MARINE CORPS AIR STATION FUTENMA, OKINAWA, Japan, July 6, 2006 – Marine Aviation Logistics Squadron 36 implemented a new process aimed at increasing the speed and efficiency of all logistics within the squadron.
The system, Enterprise AIRSpeed, integrates modern solutions for business practices used by major corporations such as Boeing, General Electric and Microsoft, and applies them to a military environment.
The solutions are founded on the business theory that the sum of something's parts are of greater value than its whole, and continuous improvement should be demanded from every part of an organization.
The new system will reduce the amount of time and effort necessary to complete logistics projects, according to Staff Sgt. Billy Carter, a fixed-wing aircraft power plants mechanic with Marine Aviation Logistics Squadron 36.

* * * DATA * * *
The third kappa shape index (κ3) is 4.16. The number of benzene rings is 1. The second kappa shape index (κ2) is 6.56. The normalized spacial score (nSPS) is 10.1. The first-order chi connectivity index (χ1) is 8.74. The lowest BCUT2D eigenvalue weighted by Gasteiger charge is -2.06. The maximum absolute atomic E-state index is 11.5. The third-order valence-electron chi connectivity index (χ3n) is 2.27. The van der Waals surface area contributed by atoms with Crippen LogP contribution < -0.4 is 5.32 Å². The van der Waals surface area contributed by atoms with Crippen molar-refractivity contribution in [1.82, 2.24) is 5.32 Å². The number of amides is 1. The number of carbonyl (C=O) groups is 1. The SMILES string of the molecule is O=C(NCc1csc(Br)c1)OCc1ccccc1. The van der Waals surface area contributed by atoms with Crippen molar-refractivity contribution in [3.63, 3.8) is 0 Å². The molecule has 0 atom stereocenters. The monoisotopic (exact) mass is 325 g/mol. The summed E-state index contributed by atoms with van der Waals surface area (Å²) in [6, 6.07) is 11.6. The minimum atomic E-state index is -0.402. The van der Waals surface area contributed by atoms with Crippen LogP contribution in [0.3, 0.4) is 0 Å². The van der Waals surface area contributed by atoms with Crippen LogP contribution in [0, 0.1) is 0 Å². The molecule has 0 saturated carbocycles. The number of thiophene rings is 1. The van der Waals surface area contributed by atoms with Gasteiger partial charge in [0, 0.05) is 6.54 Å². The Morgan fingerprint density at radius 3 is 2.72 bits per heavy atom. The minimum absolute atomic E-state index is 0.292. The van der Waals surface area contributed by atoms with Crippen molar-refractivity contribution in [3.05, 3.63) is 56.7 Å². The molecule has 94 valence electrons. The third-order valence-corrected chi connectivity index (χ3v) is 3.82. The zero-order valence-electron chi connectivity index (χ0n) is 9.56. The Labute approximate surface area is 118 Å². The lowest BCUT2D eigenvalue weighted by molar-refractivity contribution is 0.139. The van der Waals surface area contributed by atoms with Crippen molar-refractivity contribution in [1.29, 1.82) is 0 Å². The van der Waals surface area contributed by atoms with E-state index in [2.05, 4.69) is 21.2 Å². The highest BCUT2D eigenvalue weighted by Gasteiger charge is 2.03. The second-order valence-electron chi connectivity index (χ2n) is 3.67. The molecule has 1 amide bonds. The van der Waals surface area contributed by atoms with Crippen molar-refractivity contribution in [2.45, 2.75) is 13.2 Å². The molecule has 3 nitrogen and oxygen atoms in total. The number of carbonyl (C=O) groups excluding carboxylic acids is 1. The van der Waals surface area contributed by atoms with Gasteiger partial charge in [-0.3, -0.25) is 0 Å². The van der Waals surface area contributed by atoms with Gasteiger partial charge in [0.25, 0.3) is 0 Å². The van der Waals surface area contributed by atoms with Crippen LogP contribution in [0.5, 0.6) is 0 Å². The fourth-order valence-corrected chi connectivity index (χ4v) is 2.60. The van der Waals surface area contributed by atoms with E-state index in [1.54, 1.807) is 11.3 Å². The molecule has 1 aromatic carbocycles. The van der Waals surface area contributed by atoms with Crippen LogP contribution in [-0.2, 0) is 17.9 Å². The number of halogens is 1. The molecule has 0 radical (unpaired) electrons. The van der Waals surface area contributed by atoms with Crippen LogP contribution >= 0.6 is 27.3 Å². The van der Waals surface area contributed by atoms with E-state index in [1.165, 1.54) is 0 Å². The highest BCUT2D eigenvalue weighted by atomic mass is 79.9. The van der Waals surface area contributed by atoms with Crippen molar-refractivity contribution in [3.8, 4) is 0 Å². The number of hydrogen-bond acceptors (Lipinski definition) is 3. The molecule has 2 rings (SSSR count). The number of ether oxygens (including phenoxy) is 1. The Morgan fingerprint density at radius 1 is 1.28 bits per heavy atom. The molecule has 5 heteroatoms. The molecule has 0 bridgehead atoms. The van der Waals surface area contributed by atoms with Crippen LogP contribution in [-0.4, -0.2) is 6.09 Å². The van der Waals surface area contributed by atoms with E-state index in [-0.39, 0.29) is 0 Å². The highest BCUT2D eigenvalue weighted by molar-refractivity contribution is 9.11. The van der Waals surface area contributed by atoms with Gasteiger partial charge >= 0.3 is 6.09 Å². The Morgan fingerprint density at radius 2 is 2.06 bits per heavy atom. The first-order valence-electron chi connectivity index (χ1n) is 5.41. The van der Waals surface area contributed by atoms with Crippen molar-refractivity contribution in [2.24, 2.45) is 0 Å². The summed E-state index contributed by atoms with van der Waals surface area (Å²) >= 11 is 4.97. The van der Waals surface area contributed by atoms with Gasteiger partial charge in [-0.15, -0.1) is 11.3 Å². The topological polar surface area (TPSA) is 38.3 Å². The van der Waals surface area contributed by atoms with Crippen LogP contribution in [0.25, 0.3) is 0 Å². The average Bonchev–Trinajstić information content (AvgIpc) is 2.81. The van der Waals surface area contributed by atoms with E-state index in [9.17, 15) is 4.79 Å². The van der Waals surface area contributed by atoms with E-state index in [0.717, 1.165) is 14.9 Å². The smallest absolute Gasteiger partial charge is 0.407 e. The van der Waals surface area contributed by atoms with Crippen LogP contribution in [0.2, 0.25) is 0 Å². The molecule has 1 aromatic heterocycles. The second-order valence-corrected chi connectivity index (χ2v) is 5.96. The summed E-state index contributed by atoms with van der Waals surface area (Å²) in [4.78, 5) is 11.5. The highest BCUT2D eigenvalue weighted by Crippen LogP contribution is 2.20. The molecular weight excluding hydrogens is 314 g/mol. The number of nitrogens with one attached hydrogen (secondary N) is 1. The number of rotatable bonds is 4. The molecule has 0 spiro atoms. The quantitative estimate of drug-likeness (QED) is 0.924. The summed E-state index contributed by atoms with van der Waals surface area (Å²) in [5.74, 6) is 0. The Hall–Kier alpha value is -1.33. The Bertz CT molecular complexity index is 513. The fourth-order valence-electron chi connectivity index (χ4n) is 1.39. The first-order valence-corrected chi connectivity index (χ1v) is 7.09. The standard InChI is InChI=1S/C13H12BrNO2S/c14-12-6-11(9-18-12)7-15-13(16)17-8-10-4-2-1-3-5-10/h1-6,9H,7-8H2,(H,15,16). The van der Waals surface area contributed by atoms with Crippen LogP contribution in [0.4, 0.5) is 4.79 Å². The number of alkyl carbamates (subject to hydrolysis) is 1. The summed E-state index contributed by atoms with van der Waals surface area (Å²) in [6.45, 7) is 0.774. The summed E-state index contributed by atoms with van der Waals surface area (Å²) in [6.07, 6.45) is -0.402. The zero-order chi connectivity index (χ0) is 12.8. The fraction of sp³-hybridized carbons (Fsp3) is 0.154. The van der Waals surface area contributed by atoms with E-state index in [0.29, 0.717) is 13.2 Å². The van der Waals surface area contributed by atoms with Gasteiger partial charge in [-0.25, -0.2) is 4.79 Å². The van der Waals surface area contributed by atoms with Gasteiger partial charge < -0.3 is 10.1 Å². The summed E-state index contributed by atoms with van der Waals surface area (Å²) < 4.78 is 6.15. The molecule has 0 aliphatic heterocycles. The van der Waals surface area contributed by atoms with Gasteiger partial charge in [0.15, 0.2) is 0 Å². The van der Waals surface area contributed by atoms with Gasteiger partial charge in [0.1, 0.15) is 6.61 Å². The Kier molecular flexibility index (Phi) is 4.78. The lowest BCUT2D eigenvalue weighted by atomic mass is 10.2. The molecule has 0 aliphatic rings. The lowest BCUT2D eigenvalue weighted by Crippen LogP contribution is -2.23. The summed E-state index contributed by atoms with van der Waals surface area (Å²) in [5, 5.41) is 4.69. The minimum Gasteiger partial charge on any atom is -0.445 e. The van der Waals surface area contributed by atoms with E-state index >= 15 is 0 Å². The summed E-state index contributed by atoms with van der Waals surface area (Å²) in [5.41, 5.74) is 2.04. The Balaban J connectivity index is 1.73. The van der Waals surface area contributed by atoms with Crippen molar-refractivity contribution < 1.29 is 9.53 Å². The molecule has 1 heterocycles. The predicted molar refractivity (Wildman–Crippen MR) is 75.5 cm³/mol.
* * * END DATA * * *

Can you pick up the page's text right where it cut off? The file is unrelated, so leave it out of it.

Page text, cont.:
One example is how the squadron repairs an engine. Prior to the implementation of AIRSpeed, the Marines from the power plant section focused on repairing only the discrepancy noted by the ground crew who pulled the engine from the aircraft.
The problem created by this process of troubleshooting a single component is that it could lead to several costly repairs and engine checks before maintainers identified the exact defect, Carter said.
With the new process in place, they disassemble the entire engine and service or replace each part before rebuilding and returning the engine to the supply system.
Though the overhaul may appear more time consuming and costly, it is more effective because Marines are able to fix the problem with the engine and repair other discrepancies that may not be immediately visible, he said.
The squadron began using the AIRSpeed system June 5, after officers and staff non-commissioned officers came back to Marine Aviation Logistics Squadron 36 from stateside classes on the system.
The leaders passed on the knowledge to their non-commissioned officers in charge, who went back to their respective sections to get the junior enlisted Marines involved, according to Capt. John Digiovanni, the avionics officer of Marine Aviation Logistics Squadron 36.